Full details of the terms of the review, whether public submissions will be permitted etc are expected to be announced after the Cabinet meeting on 20 December 1999. In the meantime, if you are jolly quick off the mark in responding to this alert, you could fax the various influential people below and request that this review WILL include public submissions.

3) Contact details

a) for the new government :

* Letters - all letters should be addressed to the relevant person and posted (no stamp needed) to Parliament Buildings, Wellington.

* Phone calls and faxes (all to be prefixed by 04 by those of you out of Wellington) -

~ Helen Clark, Prime Minister, office - tel 471 9998, fax 473 3579;
~ Jim Anderton, Deputy Prime Minister, office - tel 471 9011, fax 495 8441;
~ Mark Burton, Minister of Defence, office - tel 471 9715, fax 495 8465;
~ The Cabinet (collectively), office - tel 471 9743, fax 472 6332.

* ideally you should send a copy of your correspondence to Matt Robson, Minister for Disarmament and Arms Control, office - tel 470 6659, fax 495 8462; to the Green Party Spokesperson for Defence, Keith Locke, Green's office - tel 471 9999 (main parliamentary switchboard, ask for Green's office), fax 472 6003; and a copy of your correspondence and of any replies to PMA for our files.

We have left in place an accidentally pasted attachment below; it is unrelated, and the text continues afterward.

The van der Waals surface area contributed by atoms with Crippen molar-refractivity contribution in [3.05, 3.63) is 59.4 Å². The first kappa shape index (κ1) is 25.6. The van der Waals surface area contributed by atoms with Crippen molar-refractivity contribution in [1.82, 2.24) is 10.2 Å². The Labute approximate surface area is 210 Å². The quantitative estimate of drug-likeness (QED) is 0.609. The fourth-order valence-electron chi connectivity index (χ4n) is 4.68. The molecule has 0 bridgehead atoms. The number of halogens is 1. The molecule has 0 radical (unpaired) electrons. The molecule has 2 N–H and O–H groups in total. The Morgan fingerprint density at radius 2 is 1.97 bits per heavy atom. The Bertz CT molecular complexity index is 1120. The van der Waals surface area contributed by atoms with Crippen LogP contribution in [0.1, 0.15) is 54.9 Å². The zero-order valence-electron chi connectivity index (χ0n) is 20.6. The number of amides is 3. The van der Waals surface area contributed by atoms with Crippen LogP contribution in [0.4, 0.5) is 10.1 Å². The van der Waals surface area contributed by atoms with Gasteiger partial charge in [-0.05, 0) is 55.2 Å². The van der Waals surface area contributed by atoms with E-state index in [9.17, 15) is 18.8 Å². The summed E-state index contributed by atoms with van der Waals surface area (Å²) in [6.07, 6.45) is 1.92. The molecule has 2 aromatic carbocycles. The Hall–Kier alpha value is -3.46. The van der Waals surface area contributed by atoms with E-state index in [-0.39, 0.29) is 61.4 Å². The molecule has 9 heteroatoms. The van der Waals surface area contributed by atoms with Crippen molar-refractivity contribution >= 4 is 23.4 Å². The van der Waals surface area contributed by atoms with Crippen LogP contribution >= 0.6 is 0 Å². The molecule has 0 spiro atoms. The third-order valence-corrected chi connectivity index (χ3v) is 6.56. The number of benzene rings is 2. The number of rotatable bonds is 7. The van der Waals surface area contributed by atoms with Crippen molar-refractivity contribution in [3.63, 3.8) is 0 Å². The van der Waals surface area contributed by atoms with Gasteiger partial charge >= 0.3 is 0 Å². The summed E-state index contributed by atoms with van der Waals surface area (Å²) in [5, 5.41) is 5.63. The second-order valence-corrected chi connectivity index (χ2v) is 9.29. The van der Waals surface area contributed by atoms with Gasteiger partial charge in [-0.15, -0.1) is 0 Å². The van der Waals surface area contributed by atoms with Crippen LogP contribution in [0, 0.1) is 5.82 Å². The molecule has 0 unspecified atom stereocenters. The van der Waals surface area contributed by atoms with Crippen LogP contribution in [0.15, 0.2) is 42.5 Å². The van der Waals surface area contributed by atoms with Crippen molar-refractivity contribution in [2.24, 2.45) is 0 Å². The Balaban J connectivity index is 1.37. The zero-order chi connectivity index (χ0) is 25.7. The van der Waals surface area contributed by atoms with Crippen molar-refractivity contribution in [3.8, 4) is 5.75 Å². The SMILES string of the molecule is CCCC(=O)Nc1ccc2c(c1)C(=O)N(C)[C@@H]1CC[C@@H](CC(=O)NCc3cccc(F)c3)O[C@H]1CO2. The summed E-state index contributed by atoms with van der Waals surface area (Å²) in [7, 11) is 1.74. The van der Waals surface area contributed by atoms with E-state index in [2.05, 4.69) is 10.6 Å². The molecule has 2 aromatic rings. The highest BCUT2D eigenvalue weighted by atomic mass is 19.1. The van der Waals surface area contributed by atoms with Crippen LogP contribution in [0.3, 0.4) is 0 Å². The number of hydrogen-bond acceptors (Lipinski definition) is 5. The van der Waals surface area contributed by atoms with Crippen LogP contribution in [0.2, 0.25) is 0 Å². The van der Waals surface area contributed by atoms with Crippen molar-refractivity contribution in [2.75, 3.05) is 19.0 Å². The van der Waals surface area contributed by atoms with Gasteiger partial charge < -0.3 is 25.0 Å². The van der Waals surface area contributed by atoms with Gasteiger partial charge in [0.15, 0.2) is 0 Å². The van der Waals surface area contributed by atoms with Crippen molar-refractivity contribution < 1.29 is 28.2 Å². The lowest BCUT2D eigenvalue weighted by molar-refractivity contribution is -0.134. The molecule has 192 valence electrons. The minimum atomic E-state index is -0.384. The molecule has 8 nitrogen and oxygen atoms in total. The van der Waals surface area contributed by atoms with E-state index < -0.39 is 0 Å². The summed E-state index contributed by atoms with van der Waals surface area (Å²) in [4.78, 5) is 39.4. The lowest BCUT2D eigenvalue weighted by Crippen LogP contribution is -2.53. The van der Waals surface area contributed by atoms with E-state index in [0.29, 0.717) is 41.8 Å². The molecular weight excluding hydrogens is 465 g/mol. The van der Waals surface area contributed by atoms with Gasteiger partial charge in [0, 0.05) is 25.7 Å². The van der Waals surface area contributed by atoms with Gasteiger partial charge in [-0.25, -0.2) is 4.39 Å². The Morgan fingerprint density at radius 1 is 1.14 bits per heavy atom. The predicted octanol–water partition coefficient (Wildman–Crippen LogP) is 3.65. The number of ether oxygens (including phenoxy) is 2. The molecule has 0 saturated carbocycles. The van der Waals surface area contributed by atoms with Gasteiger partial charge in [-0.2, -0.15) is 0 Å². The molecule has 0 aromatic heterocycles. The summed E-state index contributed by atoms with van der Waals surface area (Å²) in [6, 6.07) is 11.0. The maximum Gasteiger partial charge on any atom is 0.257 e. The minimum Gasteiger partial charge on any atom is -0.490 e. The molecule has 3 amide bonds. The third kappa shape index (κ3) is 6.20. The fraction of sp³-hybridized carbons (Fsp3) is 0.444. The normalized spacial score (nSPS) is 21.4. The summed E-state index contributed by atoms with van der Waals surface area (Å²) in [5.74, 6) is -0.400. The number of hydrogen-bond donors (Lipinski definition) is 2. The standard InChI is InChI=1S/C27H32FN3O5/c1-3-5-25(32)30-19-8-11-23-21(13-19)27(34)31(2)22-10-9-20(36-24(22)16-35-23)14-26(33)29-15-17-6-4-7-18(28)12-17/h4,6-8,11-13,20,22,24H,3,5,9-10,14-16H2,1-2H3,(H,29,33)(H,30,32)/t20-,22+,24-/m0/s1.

b) You could also write to the national / nationally distributed media :Christchurch Press, fax (03) 364 8492,; Dominion, fax (04) 4740257; Evening Post, fax; (04) 474 0237,; New Zealand Herald, fax (09) 373 6434,; Sunday Star Times, fax (09) 309 0258; Press Association, fax (04) 473 7480; Radio New Zealand, fax (04) 473 0185; Listener, fax (09) 360 3831,

Link to PMA's alert - F16s, frigates and other follies

Link to the "Meet the needs of the people, NOT the military" postcards.

Link to PMA's newsletter - article 'Third frigate - not scuppered yet?' which moves into discussion of the F16s and whether we need any armed forces.

Return to main page on military spending and alliances.